New book: SQL Basics – Excerpt


today I just want to give you an excerpt of my latest book SQL Basics – Learn SQL the easy way. The whole book is an introduction to relational databases and SQL. It starts with some theory like what is a database, relations between tables, normalisation, transactions, etc. After that the SQL queries are introduced starting with easier stuff like selecting columns, doing calculations, defining filters and sorting. After that multiple tables are queried with Joins (Inner, Outer, Cross) and data is aggregated and grouped. Subqueries are one of the more advanced topics. Furthermore you find set operations, manipulation of data, creation of database objects and an overview on analytic functions.

Though the code in the book is based on Oracle you can also use it if you work on MS SQL or MySQL databases. For that I’ve added an appendix with the differences between Oracle and each of the other databases. Furthermore you can download a training database with data, a tutorial for setting up a training environment based on oracle (I am planning to do the same for MS SQL and MySQL) and the solutions of the 80+ exercises. These solutions are downloadble for Oracle, MS SQL and MySQL. So you can compare the differences between the different databases.

You can download an excerpt, which consists of

  • Chapter 1 – DB Theory
  • Chapter 3 – Simple queries (except the excersies at the end)
  • Chapter 4 – Queriing multiple tables (only Cross- & Inner Join)

You find the excerpt here: SQL Basics – Learn SQL the easy way – Excerpt

If you enjoy the book I will be happy if you buy it at Amazon. You can select between eBook or paperback. Just simply click on this link:

If you prefer buying it in your own country-store and not at then you can click on country flags in the sidebar of my blog. You are directly routed to the book page in the specific country store.

Oracle External Tables


In today’s article I want to explain how to use Oracle’s external tables in order to access flat files in the filesystem. Since Oracle 9i it’s possible to mount files in the file system and make then accessible in the database. Those files appear as normal tables within the database and can be accessed in read-only mode. You cannot write to those files or use indexes on these tables. But you can read data from it and join it with other tables.

My example file (cities.txt) looks like this:


First your administrator (or you) has to create a new directory in the file system and make it accessible within the database. Then the user who should access the external table needs to have read + write rights to this directory. The following two lines are granting both:

GRANT read, write ON DIRECTORY ext_file_data TO test;

With these two lines the user TEST will receive read and write access to c:\.

After you’ve created the directory you can define a table with four columns. When you create the table you have to enhance the external table definition and it looks like this:

CREATE TABLE tbl_cities_ext (
  city_name      VARCHAR2(25),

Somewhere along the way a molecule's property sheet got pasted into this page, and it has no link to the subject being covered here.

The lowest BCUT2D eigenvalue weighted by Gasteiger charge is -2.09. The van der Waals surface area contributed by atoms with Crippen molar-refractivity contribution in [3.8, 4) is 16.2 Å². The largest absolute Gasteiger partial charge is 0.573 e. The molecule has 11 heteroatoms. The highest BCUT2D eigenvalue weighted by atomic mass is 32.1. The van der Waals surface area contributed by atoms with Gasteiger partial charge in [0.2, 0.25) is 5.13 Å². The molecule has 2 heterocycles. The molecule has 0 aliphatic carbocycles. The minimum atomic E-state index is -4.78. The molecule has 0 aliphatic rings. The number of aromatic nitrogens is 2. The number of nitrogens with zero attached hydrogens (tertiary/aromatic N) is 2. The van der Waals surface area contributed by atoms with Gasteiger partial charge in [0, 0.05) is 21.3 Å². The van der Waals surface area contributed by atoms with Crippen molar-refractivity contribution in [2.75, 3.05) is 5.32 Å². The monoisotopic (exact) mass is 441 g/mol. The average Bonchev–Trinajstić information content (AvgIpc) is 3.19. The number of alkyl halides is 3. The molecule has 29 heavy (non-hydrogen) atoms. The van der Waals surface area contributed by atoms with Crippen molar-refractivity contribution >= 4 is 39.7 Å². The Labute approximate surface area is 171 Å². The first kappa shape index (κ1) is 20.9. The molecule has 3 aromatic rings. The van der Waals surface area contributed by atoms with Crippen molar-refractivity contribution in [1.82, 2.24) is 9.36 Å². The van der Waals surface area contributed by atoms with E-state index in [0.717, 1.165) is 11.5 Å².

population      NUMBER,
  country_name  VARCHAR2(25),
  country_code   VARCHAR2(3)
  DEFAULT DIRECTORY ext_file_data
        city_name      CHAR(25),
        population      CHAR(10),
        country_name  CHAR(25),
        country_code   CHAR(3)
  LOCATION (‚cities.txt‘)

You can define a lot of things in the external table definition. Normally you use the oracle loader tool but it’s also possible to use data pump. With DEFAULT DIRECTORY you define the directory in which the files are located. Then you can define several access parameters. These parameters define how the data is stored in the files. In my case records are delimited by a new line and fields are terminated by ‘,’. If field values are missing they should be null. Then we have the column list. For each column within the file we have a column in the external table definition. You could also specify fixed column length and column positions and so on. The filenames itself are put in the LOCATION. You can also put more than one filename here separated by comma. This is just a brief introduction. If you need further information on it, just google oracle external files. You find a lot of tutorials there.

When everything was implemented like this then you can start accessing the table with normal SQL operations. This technique can be used to import data to the database.

You find the example code for this in the download section of this article.

If you are interested in this or other advanced Cognos/SQL topics you can also attend training on my corporate homepage. At the moment my open courses are only available in German. Inhouse training and online courses are also available in English language. So check out my open trainings (German) or my online courses (English)!


How to create a database trigger


In today’s article I will explain how you can create a trigger and what you can use it for. A trigger is a procedure within the database which is automatically executed by the database when an event takes place. I will focus on table triggers and there you have three events: INSERT, UPDATE, DELETE. That means when a row is inserted an event takes places and if you have a trigger defined for this event it is executed. What do you need this for? You can use this for several things. For example you want to fill some columns based on other columns. Or you want to log something in another table.